• Some of Susan’s favorite marketing tactics that have worked over the years and that continue to work (she talked about big levers versus small levers, choosing to do things that get a big response)
  • Genre hopping — avoid or do it if you like it?
  • Kindle Unlimited and thoughts on serials now that the KU rules have changed
  • Overrated and underrated types of marketing (Susan isn’t a big fan of Facebook advertising and doesn’t think social media matters much when it comes to selling books)
  • Strategies for getting readers to pick up other series you’ve written
  • Getting more people onto a mailing list and how often to email them once they’re there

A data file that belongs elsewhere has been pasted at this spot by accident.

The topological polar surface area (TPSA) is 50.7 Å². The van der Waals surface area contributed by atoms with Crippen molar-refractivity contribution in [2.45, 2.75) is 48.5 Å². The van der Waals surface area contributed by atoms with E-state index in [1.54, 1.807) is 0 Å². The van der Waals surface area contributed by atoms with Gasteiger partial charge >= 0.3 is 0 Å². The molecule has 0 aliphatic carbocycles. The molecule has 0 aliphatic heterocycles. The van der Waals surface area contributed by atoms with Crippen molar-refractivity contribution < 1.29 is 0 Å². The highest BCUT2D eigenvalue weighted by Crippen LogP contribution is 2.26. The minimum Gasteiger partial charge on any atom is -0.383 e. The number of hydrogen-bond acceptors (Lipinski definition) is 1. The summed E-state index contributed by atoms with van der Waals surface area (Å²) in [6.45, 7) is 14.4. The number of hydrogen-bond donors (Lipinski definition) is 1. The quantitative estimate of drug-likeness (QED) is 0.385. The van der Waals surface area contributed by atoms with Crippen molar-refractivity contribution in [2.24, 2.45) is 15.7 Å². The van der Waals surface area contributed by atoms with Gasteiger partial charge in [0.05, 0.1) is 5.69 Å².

• Tips for keeping everything in perspective once writing is your full-time job

For more great advice from Susan, check out her books for authors:

Also check out the video Susan mentioned, Facing Your Fears in Indie Publishing.

 

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SFFMP 21: Marketing and Publishing Comedic Sci-Fi & Fantasy, Co-Writing, and Rocking It with Twitter

In today’s episode, we talked to John P. Logdson and Chris Young, a comedic fantasy and science fiction writing duo. We covered a lot of ground. Here are some of the highlights:

  • Any special challenges with writing humor/comedy?
  • Dealing with one-star reviews from people who don’t “get” the humor
  • Collaboration — who does what and how do you manage to put out cohesive novels?
  • Does collaboration offer any advantages over titles written by a single author?
  • Can any writers collaborate well, or does it take a special personality and/or a certain skill set?